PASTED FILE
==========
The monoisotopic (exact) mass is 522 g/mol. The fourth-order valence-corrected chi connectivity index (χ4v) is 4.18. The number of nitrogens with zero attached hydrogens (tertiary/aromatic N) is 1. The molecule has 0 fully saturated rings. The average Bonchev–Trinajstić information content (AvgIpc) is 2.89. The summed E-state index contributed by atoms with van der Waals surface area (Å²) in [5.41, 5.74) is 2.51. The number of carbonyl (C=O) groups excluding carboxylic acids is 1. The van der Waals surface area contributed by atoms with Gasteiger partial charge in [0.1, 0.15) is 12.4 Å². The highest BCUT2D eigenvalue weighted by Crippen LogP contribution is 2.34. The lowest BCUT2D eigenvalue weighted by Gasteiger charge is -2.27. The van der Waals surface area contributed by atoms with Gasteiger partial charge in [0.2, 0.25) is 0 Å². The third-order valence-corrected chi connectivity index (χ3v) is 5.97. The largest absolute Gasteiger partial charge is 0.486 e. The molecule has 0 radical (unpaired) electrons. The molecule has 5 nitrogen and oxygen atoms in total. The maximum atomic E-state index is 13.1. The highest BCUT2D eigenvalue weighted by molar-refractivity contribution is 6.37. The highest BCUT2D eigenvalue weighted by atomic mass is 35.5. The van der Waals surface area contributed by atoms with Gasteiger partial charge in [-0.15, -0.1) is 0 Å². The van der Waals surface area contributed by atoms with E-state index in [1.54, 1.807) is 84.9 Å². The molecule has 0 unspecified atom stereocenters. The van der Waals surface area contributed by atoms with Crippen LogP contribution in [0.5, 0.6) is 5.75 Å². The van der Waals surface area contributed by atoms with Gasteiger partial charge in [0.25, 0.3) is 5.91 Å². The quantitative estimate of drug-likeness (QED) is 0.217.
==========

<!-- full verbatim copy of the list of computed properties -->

The monoisotopic (exact) mass is 522 g/mol. The fourth-order valence-corrected chi connectivity index (χ4v) is 4.18. The number of nitrogens with zero attached hydrogens (tertiary/aromatic N) is 1. The molecule has 0 fully saturated rings. The average Bonchev–Trinajstić information content (AvgIpc) is 2.89. The summed E-state index contributed by atoms with van der Waals surface area (Å²) in [5.41, 5.74) is 2.51. The number of carbonyl (C=O) groups excluding carboxylic acids is 1. The van der Waals surface area contributed by atoms with Gasteiger partial charge in [0.1, 0.15) is 12.4 Å². The highest BCUT2D eigenvalue weighted by Crippen LogP contribution is 2.34. The lowest BCUT2D eigenvalue weighted by Gasteiger charge is -2.27. The van der Waals surface area contributed by atoms with Gasteiger partial charge in [0.2, 0.25) is 0 Å². The third-order valence-corrected chi connectivity index (χ3v) is 5.97. The largest absolute Gasteiger partial charge is 0.486 e. The molecule has 0 radical (unpaired) electrons. The molecule has 5 nitrogen and oxygen atoms in total. The maximum atomic E-state index is 13.1. The highest BCUT2D eigenvalue weighted by molar-refractivity contribution is 6.37. The highest BCUT2D eigenvalue weighted by atomic mass is 35.5. The van der Waals surface area contributed by atoms with Gasteiger partial charge in [-0.15, -0.1) is 0 Å². The van der Waals surface area contributed by atoms with E-state index in [1.54, 1.807) is 84.9 Å². The molecule has 0 unspecified atom stereocenters. The van der Waals surface area contributed by atoms with Crippen LogP contribution in [0.5, 0.6) is 5.75 Å². The van der Waals surface area contributed by atoms with Gasteiger partial charge in [0.25, 0.3) is 5.91 Å². The quantitative estimate of drug-likeness (QED) is 0.217.